Data Immutability

This post is part of my three part series on the fundamental pillars of Blockchains: start here to read the introduction.

Blockchains get data immutability in the most basic way possible; by making lots of copies, and distributing it to all participants. Of course, that's not sufficient to make sure data isn't changed, but it is a simple solution to data loss.

If you want to protect your data, you should start with loss prevention. So, first, all data in a blockchain is typically copied to all participants. This has some implications for what you will and won't store on a chain -- in particular, bandwidth and storage are real concerns.

Aside: these concerns have hit the Bitcoin blockchain hard in 2015 and 2016, and because of cultural difficulties in the Bitcoin community (see: should I hire a Bitcoiner to do blockchain work?) they continue to cause real problems for network participants.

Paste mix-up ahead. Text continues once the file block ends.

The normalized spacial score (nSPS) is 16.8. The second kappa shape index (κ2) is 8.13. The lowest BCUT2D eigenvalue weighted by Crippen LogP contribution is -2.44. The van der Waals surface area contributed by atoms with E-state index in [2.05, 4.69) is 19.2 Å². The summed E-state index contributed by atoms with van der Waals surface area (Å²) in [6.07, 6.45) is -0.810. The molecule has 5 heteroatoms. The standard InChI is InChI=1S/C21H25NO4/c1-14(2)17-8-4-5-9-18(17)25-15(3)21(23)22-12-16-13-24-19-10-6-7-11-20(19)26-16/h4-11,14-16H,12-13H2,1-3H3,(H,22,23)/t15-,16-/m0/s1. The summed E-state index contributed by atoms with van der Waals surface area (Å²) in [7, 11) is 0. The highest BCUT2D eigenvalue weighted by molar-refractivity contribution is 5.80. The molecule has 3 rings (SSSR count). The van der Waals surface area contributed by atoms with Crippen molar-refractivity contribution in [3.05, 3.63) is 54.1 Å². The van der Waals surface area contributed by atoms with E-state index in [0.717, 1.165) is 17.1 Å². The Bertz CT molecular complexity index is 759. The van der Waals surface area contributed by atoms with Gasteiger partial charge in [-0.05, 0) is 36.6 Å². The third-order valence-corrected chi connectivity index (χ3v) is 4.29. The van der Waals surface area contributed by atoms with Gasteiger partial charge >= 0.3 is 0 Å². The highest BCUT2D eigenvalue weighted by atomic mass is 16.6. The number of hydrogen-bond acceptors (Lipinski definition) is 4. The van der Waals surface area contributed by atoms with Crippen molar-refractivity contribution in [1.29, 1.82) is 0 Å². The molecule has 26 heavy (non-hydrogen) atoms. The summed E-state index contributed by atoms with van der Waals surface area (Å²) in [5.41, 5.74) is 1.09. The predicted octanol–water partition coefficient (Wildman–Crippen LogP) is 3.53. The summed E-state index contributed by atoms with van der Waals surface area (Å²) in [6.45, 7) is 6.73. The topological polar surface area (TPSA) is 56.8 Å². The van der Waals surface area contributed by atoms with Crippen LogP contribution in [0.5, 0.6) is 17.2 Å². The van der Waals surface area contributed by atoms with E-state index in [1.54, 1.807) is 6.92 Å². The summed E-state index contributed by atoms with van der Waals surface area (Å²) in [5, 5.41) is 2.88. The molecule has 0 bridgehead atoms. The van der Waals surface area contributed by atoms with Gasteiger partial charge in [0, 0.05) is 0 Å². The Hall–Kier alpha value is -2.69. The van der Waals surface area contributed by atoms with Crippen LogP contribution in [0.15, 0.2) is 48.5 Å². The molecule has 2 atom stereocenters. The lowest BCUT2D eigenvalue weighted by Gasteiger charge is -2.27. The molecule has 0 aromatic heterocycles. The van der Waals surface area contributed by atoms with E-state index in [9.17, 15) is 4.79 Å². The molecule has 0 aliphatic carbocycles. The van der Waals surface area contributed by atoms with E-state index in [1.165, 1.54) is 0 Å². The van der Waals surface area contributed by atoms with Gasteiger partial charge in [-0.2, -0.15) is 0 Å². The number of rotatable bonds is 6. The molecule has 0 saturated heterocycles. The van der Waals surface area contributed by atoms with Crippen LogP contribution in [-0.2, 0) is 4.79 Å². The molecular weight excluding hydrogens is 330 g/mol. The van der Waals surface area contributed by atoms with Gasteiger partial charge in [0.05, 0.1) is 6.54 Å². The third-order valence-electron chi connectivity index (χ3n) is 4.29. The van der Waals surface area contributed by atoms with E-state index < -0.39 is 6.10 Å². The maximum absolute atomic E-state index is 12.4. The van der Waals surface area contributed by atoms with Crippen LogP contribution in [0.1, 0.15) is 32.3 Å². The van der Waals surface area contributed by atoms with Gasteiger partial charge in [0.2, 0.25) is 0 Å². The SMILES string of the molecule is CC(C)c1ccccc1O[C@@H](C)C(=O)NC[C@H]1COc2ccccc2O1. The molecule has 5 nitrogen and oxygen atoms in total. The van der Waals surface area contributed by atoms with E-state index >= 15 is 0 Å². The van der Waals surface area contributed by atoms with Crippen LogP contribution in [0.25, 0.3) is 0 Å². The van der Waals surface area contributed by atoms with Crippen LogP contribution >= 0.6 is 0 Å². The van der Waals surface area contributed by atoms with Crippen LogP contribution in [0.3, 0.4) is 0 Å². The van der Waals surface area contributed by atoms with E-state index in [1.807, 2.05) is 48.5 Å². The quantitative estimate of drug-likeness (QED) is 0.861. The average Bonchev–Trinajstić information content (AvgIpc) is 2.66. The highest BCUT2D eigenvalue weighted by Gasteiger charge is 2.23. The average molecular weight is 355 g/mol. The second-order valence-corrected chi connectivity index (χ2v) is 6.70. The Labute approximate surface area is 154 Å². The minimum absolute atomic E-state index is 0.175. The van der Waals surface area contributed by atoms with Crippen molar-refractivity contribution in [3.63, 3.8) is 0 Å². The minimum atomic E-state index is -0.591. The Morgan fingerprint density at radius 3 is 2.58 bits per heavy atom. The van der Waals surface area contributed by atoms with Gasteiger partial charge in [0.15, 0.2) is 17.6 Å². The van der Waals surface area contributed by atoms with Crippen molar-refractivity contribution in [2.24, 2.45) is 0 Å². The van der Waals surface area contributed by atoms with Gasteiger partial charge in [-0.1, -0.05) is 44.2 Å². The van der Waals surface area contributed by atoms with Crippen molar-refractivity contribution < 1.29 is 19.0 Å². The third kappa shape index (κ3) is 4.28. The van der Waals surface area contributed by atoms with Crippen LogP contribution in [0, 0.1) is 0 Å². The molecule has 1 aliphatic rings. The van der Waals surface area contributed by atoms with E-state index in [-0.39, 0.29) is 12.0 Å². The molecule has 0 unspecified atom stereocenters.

How do blockchains ensure the data, sent to possibly unreliable participants, isn't changed? They use a bit of simple cryptography called a hash function. A hash function is a bit of math that takes a lot of data in, and produces a small amount of data (call it 64 bytes or so on average) that can only easily be generated by the original data. If you take all the data you want to store, and hash that data, then you can check if you have the original data unmodified as long as you keep the hash. When you request your original data, you apply the hash function, and check that the output of the hash equals what you think it should be. If it is the same, you can rely on the data.

If you think "how do I safely store the hashes and check that I have the right ones?" then you're on the right paranoid thinking track that will make you love Blockchain designs.

But, you also are in need of an expert. If you are responsible for hiring and retaining the experts to specify and build this blockchain, the key takeaways are:

  • Keep careful track of what you need to know forever
  • Consider which data, if any could be 'ephemeral'
  • Plan for significant growth of the chain
  • Have a plan for bootstrapping after success. (As of current writing the bitcoin blockchain exceeds 50 gigabytes of data; an initial sync is a large, large job.)

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Peter Vessenes

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